“My favorite lessons are the ones on heartfulness,” she adds. “The students tell themselves they are enough and should be kind to themselves.”
In addition to Maury, a more recent partnership is with C.W. Harris Elementary School, located across the Anacostia River in DC’s Ward Seven.
On this same day, 18 fourth grade students gather in the gym while Ofosu Jones-Quartey leads them in a series of breathing exercises. Students raise and lower their arms as they inhale and exhale in Elevator Breath, open and close their fists as they practice Flower Breath, and trace the inside and outside of their fingers as they breathe using Five Finger Breath. The room, previously filled with boisterous talking and movement, suddenly gets quiet.
Ofosu, or Mr. O as the students call him, asks what they have noticed in practicing mindfulness since he last saw them. One boy says it helps him relax and not get angry. Another says it helps clear his mind when he feels depressed and stressed out.
Before turning to the day’s lesson, Ofosu leads them through a chant he likes to use:
“What time is it?” he asks. “Right now,” they respond.
“Where are you?” “Right here.”
“Who is enough?” “I am enough.”
“I used to sit for long periods of time,” he explains, “thinking that was the best way to practice mindfulness. Now, I’ve come to realize it’s also important to practice mindful moments throughout the day.”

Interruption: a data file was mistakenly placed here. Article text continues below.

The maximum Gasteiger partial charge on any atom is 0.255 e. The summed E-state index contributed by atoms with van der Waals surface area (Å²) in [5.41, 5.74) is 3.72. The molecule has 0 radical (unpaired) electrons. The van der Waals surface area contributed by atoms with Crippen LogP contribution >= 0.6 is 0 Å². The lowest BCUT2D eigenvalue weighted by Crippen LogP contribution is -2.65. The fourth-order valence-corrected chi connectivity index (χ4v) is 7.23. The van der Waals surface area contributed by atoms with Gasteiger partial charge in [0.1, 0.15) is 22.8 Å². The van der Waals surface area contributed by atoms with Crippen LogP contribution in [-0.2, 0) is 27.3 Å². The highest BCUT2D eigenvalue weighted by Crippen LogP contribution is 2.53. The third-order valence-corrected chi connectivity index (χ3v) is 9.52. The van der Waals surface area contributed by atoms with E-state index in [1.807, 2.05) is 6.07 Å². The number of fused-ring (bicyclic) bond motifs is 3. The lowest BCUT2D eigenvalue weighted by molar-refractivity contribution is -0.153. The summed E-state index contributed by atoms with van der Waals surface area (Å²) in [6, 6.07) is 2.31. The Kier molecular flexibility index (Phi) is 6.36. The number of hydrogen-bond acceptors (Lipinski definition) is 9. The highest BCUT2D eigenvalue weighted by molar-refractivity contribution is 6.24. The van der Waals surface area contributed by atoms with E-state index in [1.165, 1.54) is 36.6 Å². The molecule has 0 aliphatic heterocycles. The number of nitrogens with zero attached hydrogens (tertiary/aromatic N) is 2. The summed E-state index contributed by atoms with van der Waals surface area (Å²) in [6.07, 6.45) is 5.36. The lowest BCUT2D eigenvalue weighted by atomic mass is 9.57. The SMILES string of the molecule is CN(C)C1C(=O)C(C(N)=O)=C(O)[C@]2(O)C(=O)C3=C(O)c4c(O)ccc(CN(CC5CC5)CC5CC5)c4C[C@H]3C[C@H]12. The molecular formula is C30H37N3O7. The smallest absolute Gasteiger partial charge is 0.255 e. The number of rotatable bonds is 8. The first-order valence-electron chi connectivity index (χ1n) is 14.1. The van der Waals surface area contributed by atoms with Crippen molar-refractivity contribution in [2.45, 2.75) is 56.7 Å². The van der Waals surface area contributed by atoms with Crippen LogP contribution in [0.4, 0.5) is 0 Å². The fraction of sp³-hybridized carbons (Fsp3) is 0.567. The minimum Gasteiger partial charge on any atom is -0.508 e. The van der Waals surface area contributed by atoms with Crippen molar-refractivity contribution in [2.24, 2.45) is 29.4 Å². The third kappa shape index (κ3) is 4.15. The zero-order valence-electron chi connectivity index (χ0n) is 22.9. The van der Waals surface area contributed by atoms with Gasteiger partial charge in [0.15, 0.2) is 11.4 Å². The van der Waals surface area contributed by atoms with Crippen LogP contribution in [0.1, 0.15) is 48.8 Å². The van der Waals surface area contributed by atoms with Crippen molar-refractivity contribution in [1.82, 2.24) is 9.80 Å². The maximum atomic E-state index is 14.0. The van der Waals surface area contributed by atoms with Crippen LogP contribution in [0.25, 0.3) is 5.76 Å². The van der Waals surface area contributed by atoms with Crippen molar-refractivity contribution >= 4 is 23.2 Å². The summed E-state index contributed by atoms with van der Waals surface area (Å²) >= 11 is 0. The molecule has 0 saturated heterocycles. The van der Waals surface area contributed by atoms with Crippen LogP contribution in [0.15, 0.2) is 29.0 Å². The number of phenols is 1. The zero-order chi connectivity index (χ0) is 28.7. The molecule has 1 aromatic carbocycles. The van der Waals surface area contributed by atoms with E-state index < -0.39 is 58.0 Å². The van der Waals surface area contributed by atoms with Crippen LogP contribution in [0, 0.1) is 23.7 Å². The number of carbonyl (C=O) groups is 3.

Today’s lesson focuses on mindful sounds and listening. Ofosu tells the students that sound is another way to help them come into the present moment. Then he instructs them to get comfortable by either sitting or lying down with their eyes closed or gazing downward, and listen to the sounds of the music he has brought. Once again, the room grows still.
The session comes to a close with a practice on gratitude. Students share that they are grateful for family, friends and teachers. One boy mentions gratitude for his mom for “putting a roof over our heads.” Ofosu tells them to bring these things to mind any time they are having a bad day.
Minds is in the second year of working with the third and fourth grade students at C.W. Harris. Janay Stallworth, the dean of students at C.W. Harris, has noticed a difference. “Soon after we started the mindfulness classes, behavioral disruptions went down significantly.”
The next day, 10 educators from D.C. public and charter schools gather in a meeting room at the Office of the State Superintendent of Education. They are part of a professional learning community that Minds is leading through October. The educators will learn to practice mindfulness for their own self-care and also ways to bring mindfulness into their classrooms, counseling sessions, or other school activities. Each month focuses on a different theme, including compassion, neuroscience, mindful movement and mindful communication. Following the in-person session each month, Caroline Pettit, a Minds trainer, facilitates an online session, guides them through practices, and gives them a challenge activity between meetings.
“Our goal with the learning community is to empower these educators to become mindfulness ambassadors, working with school leaders and mentoring educators to incorporate mindfulness throughout their schools,” says Jennifer Fechter, Minds Program Director. “We are excited about creating a cohort of professionals who will continue to support and inspire each other long after the conclusion of the Minds program.”